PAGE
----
Meanwhile, John’s studio sourced a jacquard cravat in mauve from Charvet, the storied Parisian men’s outfitter, and a selection of textiles in shades of grape and wisteria. (Charvet also made the shirt, and I found some Pepto-Bismol pink cufflinks in my own closet that the sculptor Andrew Logan had made for the John Waters high-camp superstar Divine in 1987. These would be my talismans for the night.)
When I went to Paris for my first fitting, after an initial visit to take measurements, John wasn’t in town, but Raffaele Ilardo, Margiela’s inspired head fitter, and his associate Jung A. Park were there to attend to all the finer points. There was already an amazing sample of the jacquard with the electric-pink poodles, and of the ostrich trim that John had instructed be embellished with metallic lurex threads to catch the light on the red (pink) carpet. (“Invisible to the naked eye but will pop in pictures, trust me,” he said.) Ilardo apprenticed with the legendary tailor Paquito (who carved Karl Lagerfeld’s most amazing suits at Chanel Haute Couture in the ’80s and ’90s), and he had made the most beautiful toiles, with a jacket that sat perfectly on my shoulders without adjustment and had a beautifully constructed rising roll at the top of the sleeves. The cape was constructed like a Victorian visite, with openings for the arms and subtle shaping in back. It was so perfectly constructed that I could have worn the toile itself.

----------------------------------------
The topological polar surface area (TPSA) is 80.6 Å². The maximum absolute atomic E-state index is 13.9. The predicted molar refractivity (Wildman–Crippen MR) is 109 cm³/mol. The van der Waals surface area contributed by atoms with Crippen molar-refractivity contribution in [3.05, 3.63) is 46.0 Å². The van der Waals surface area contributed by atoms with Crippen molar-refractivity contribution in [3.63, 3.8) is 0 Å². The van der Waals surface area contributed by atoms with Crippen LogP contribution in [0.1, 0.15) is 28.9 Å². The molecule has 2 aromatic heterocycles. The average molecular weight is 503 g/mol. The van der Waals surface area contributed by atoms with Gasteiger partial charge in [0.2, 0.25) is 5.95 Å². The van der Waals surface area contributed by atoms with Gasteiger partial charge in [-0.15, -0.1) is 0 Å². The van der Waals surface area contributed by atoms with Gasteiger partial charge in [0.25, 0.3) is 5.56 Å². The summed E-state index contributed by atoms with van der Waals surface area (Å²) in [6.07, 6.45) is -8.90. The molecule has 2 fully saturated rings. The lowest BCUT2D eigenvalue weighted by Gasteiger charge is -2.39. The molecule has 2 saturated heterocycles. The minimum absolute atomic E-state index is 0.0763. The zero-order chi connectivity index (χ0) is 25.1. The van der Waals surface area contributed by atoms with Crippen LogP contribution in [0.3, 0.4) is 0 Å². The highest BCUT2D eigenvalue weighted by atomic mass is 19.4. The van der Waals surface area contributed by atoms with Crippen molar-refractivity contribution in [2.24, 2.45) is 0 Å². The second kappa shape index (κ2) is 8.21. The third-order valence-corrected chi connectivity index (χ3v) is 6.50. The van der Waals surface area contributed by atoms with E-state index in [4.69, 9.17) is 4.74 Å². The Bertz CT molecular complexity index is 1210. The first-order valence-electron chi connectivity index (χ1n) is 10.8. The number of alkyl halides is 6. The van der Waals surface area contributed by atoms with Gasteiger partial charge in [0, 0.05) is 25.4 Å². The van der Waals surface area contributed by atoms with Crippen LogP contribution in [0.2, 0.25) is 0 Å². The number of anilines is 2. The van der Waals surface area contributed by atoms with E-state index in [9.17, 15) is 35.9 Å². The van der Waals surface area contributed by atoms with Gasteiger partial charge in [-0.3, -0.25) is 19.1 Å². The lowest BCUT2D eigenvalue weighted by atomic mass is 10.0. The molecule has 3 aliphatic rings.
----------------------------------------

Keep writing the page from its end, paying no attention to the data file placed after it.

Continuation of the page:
“I advise that cape is rehearsed up and down steps if you can,” said John after he reviewed the fittings videos from afar. “No angle must be left to chance but still must look spontaneous. Every swish must be ingrained in the subconscious, and always imagine that Avedon is following you. A sudden knock at the door works wonders for that frozen-eyes-to-the-left look. Never forget Avedon is your focal point.”
A little over two weeks later, with the clock ticking before the Gala, I returned to Paris for a final fitting with John in the house. To my amazement, the entire ensemble had now been made, including the wide-toed Mary Jane shoes, shown in patent but specially remade for me in violet satin. There were two options of subtly different lilac, for a sheer sock dotted with a point d’esprit effect that was faintly obfuscated by the crushed hairs on my legs and would definitely be showcased, as the short pants hovered only a little below the knee. John gave my lower calves a long, hard look. “You’ll wax them just before the gala,” he instructed firmly (“Always better when viewed through sheer, tons of moisturizer 15 mins before socks are put on,” he advised nearer the day).